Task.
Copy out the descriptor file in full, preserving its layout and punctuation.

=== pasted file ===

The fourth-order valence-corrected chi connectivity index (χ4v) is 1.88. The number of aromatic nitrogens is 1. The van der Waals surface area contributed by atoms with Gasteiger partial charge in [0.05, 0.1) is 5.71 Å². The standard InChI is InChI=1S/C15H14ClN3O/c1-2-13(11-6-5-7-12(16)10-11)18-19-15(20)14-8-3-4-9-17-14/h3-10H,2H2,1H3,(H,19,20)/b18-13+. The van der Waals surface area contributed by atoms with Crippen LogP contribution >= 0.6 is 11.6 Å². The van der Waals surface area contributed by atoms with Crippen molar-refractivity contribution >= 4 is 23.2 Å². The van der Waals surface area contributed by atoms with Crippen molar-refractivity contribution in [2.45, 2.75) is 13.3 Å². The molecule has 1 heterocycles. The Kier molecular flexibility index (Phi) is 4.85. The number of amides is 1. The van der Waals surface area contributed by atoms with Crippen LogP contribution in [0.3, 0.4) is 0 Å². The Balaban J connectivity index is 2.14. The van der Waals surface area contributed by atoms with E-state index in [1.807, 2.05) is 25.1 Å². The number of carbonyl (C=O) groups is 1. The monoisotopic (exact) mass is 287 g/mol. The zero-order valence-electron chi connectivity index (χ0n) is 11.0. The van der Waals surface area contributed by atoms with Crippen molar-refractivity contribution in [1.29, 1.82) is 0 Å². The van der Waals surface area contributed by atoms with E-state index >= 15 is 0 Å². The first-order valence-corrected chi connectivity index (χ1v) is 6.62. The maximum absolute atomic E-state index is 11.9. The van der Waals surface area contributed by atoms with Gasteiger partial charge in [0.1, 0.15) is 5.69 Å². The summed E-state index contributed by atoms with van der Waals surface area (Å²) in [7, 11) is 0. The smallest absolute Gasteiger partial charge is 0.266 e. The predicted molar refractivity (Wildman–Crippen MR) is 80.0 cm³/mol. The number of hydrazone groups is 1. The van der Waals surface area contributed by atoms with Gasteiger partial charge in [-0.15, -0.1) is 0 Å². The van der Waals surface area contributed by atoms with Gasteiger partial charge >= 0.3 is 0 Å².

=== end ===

The fourth-order valence-corrected chi connectivity index (χ4v) is 1.88. The number of aromatic nitrogens is 1. The van der Waals surface area contributed by atoms with Gasteiger partial charge in [0.05, 0.1) is 5.71 Å². The standard InChI is InChI=1S/C15H14ClN3O/c1-2-13(11-6-5-7-12(16)10-11)18-19-15(20)14-8-3-4-9-17-14/h3-10H,2H2,1H3,(H,19,20)/b18-13+. The van der Waals surface area contributed by atoms with Crippen LogP contribution >= 0.6 is 11.6 Å². The van der Waals surface area contributed by atoms with Crippen molar-refractivity contribution >= 4 is 23.2 Å². The van der Waals surface area contributed by atoms with Crippen molar-refractivity contribution in [2.45, 2.75) is 13.3 Å². The molecule has 1 heterocycles. The Kier molecular flexibility index (Phi) is 4.85. The number of amides is 1. The van der Waals surface area contributed by atoms with Crippen LogP contribution in [0.3, 0.4) is 0 Å². The Balaban J connectivity index is 2.14. The van der Waals surface area contributed by atoms with E-state index in [1.807, 2.05) is 25.1 Å². The number of carbonyl (C=O) groups is 1. The monoisotopic (exact) mass is 287 g/mol. The zero-order valence-electron chi connectivity index (χ0n) is 11.0. The van der Waals surface area contributed by atoms with Crippen molar-refractivity contribution in [1.29, 1.82) is 0 Å². The van der Waals surface area contributed by atoms with E-state index >= 15 is 0 Å². The first-order valence-corrected chi connectivity index (χ1v) is 6.62. The maximum absolute atomic E-state index is 11.9. The van der Waals surface area contributed by atoms with Gasteiger partial charge in [0.1, 0.15) is 5.69 Å². The summed E-state index contributed by atoms with van der Waals surface area (Å²) in [7, 11) is 0. The smallest absolute Gasteiger partial charge is 0.266 e. The predicted molar refractivity (Wildman–Crippen MR) is 80.0 cm³/mol. The number of hydrazone groups is 1. The van der Waals surface area contributed by atoms with Gasteiger partial charge in [-0.15, -0.1) is 0 Å². The van der Waals surface area contributed by atoms with Gasteiger partial charge >= 0.3 is 0 Å².